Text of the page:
Removable Storage Media

Introduction

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In order to be able to securely transport computer data everywhere, removable media has been created, which are mass storage devices designed to be removed from a computer without shutting it down. There are two categories of removable media: those that require a dedicated device and those that do not. For the first category we can cite as peripherals: the diskette, the optical disk (CD, DVD, and Blu-Ray) and the memory card whereas for the second category we find all the peripherals connecting in USB: the USB key and the external disk (HDD and SSD). In this article we will detail each media, making a brief history: their capacity, advantage, and disadvantage as well as their mode of operation and their use. For that, let’s start with the first category, namely those requiring a dedicated device and the first one that existed in this category is the floppy disk.

Floppies

We will start by studying the very first removable storage device: the floppy disk. It is dubbed the floppy because of its opposition to the hard drive and requires a floppy disk drive to be read.

Historical

The first time we hear about floppy is in 1967. Indeed IBM wants to develop a simple and inexpensive system to launch microcode (firmware) in its latest model System / 370. This small computer (8 m³) or rather computer had as a problem its volatile memory (it was necessary to reload all the firmware at each reboot) and required for this a magnetic tape drive, but these bands were very long and the loading time was endless. IBM wanted to be able to easily send these updates at a lower cost. The first floppy disk measured 8 inches (20 centimeters), it could hold 80 KB and equipped the 370 as early as 1971. With the emergence of microcomputers (personal computers) in the 1970s, the 8-inch floppy disk was used as a device. high-speed storage compared to the hard drives of the time. However, this device was very expensive, especially for diskette drives that were more expensive than the computer itself. The maximum size for 8-inch floppy disks was 800 KB in 1973, but the floppy disk’s flaws were its price and also its size, which did not allow for use in desktops.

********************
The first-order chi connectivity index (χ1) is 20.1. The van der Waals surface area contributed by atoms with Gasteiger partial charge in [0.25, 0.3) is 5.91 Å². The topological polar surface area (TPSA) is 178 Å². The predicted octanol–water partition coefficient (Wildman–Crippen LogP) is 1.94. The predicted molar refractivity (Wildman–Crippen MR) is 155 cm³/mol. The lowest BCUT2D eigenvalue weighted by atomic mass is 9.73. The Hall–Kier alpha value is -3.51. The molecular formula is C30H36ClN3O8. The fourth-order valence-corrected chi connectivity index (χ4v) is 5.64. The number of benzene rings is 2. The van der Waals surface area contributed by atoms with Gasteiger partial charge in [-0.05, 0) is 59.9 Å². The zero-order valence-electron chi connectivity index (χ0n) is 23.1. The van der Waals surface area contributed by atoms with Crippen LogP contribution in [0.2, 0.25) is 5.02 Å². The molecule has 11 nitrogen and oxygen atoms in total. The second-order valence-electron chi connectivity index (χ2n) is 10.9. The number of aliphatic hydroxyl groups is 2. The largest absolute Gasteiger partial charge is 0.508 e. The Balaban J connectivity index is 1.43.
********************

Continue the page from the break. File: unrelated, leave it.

That’s why it was decided in 1979 to launch the development of a smaller floppy disk, measuring 5.25 inches (13 centimeters) and had a capacity of 110 KB. The floppy disk drive was significantly less expensive. expensive than the 8-inch drive, and it was also the first double-sided floppy disk in 1978, doubling the capacity of the drive (360 KB). It can be noted that the floppy disk drives were able to read on one side only: it was, therefore, necessary to return the floppy disk in the drive to consult the other side of the device and thus be able to access the entire capacity. Its maximum capacity was reached in 1984 with a 1.2 MB floppy, while the current capacity of hard drives was 20 to 40 MB in 1984. 5.25-inch floppies allowed writing and reading and there was a security system to configure them read-only. During the 1970s and 1980s, this floppy disk had the monopoly of storage for personal computers because the hard drives were still too expensive and unreliable. However this floppy disk was still quite large and its storage capacity quite low, which motivated the search for a new version in the late 80s.

Now let’s talk about the floppy disk that everyone knows, the 3.5-inch disk invented by Sony in 1984. This floppy disk was a huge commercial success, thanks in particular to the many computer sales Atari and Commodore that used it: it exceeded in 1985 the 5.25-inch disk. Originally its capacity was 360 KB but eventually, a maximum of 2.81 MB was reached. At that time many computers needed floppy disks to get started and these were produced until March 2011, their replacement being the Zip diskette.

What sets the Zip disk apart from other “normal” diskettes is that there is no disk-like on conventional floppies: it was composed of flash memory, and despite its initial capacity of 100 MB (at most 750), these diskettes have had little success especially because of their price and especially with the arrival of CD-RW (reusable).

Operating method

A floppy disk is a thin, reinforced plastic disk in the center on which a magnetic substrate is applied. The disc is wrapped in a rigid plastic shell. There is internally a cleaning device and externally the reading devices, the protection against writing and the keys. To read the floppy disk you need to have a floppy disk drive and put the device in the right direction. The advantages of this device are the low price, easy transport (the 3.5 inch fits in a pocket) and its lifetime. However, its low storage capacity, its slowness and the risk of data corruption when exposed to magnetic fields or dust that can damage the heads of the drives cause the floppy disk to be abandoned in 2005 for software distribution.

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